May is National Foster Care Month, a time to recognize that we each can play a part in enhancing the lives of children and youth in foster care.
May's special issue highlights a higher education program for transitioning youth, a tool for evaluating youth connectedness, and other information about foster care.
The Obama administration remains committed to improving the lives of children in foster care and the futures of youth who may leave foster care without a permanent family.
May is National Foster Care Month, a month set aside to acknowledge foster parents, family members, volunteers, mentors, policymakers, child welfare professionals, and other members of the community who help children and youth in foster care find permanent homes and connections. The focus of this year's initiative is supporting youth in transition through creating meaningful connections, partnering with youth, advancing permanency options, and preparing youth for successful transitions to adulthood. During National Foster Care Month, we renew our commitment to ensuring a bright future for the more than 400,000 children and youth in foster care, and we celebrate all those who make a meaningful difference in their lives.
Throughout its 100-year history, the Children's Bureau has worked to assist children and youth in foster care; engage youth in decisions that affect their lives; and support foster families, kinship caregivers, child welfare professionals, and others who help these children.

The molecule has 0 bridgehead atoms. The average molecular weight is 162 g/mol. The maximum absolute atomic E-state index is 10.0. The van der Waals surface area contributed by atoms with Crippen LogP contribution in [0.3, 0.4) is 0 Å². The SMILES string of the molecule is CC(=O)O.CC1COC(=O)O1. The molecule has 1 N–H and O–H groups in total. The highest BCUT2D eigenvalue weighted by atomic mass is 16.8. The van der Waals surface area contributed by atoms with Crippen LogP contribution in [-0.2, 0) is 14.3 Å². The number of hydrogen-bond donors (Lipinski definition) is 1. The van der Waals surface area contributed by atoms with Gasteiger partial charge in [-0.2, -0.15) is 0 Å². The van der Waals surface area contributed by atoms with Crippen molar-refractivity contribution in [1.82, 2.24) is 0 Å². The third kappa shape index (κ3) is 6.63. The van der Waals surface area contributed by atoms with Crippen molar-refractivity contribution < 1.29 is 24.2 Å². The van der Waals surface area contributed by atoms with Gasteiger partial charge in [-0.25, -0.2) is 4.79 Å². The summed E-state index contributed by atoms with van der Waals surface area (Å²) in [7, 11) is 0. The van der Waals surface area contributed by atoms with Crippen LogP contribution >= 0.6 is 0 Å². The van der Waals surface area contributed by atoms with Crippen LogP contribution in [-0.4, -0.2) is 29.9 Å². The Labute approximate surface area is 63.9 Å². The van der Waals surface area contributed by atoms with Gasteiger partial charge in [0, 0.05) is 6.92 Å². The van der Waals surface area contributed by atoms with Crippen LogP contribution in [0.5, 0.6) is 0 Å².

To learn more about the history of the Children's Bureau, visit the Bureau's centennial website. In the website's featured video, The Children's Bureau, 1912–2012: A Passionate Commitment. A Legacy of Leadership, Children's Bureau leaders and staff speak passionately about their commitment to the Bureau's work and how that passion translates into better outcomes for children, families, and communities. The video is also available in Spanish.
Today, the Children's Bureau, together with its partners, supports National Foster Care Month through a website for child welfare professionals on Child Welfare Information Gateway, its information service. A proclamation from the President each year supports the Children's Bureau in this effort by recognizing the work of foster families, social workers, faith-based and community organizations, and others that are improving the lives of young people in foster care across the country and by encouraging all Americans to participate in efforts to serve these children throughout the year.